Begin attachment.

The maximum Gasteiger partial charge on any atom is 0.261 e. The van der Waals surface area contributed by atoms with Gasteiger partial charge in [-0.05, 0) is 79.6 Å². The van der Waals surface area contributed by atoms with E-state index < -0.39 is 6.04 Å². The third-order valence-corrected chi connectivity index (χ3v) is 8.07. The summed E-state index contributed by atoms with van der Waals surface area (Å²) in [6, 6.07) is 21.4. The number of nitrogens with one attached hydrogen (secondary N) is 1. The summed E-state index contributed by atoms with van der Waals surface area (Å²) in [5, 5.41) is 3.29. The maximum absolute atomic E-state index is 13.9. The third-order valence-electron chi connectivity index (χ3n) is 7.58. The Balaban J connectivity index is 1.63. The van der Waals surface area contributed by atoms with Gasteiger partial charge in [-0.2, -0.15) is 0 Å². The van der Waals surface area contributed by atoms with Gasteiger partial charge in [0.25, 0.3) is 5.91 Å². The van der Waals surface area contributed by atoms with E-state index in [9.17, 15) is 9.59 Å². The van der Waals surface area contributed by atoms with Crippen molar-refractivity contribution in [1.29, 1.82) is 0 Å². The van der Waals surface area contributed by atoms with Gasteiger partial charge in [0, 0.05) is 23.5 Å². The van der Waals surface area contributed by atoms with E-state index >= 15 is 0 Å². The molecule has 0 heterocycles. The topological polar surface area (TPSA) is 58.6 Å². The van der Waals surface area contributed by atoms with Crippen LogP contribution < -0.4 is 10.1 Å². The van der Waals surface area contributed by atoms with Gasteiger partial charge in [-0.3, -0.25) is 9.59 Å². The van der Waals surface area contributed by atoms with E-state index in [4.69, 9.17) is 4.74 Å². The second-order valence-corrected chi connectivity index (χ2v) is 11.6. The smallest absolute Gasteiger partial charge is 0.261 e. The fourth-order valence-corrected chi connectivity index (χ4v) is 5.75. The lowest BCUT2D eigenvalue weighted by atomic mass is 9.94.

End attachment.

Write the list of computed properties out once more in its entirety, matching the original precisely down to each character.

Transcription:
The maximum Gasteiger partial charge on any atom is 0.261 e. The van der Waals surface area contributed by atoms with Gasteiger partial charge in [-0.05, 0) is 79.6 Å². The van der Waals surface area contributed by atoms with E-state index < -0.39 is 6.04 Å². The third-order valence-corrected chi connectivity index (χ3v) is 8.07. The summed E-state index contributed by atoms with van der Waals surface area (Å²) in [6, 6.07) is 21.4. The number of nitrogens with one attached hydrogen (secondary N) is 1. The summed E-state index contributed by atoms with van der Waals surface area (Å²) in [5, 5.41) is 3.29. The maximum absolute atomic E-state index is 13.9. The third-order valence-electron chi connectivity index (χ3n) is 7.58. The Balaban J connectivity index is 1.63. The van der Waals surface area contributed by atoms with Gasteiger partial charge in [-0.2, -0.15) is 0 Å². The van der Waals surface area contributed by atoms with Gasteiger partial charge in [0.25, 0.3) is 5.91 Å². The van der Waals surface area contributed by atoms with E-state index in [9.17, 15) is 9.59 Å². The van der Waals surface area contributed by atoms with Crippen molar-refractivity contribution in [1.29, 1.82) is 0 Å². The van der Waals surface area contributed by atoms with Gasteiger partial charge in [0, 0.05) is 23.5 Å². The van der Waals surface area contributed by atoms with E-state index >= 15 is 0 Å². The molecule has 0 heterocycles. The topological polar surface area (TPSA) is 58.6 Å². The van der Waals surface area contributed by atoms with Crippen LogP contribution < -0.4 is 10.1 Å². The van der Waals surface area contributed by atoms with Gasteiger partial charge in [-0.3, -0.25) is 9.59 Å². The van der Waals surface area contributed by atoms with E-state index in [4.69, 9.17) is 4.74 Å². The second-order valence-corrected chi connectivity index (χ2v) is 11.6. The smallest absolute Gasteiger partial charge is 0.261 e. The fourth-order valence-corrected chi connectivity index (χ4v) is 5.75. The lowest BCUT2D eigenvalue weighted by atomic mass is 9.94.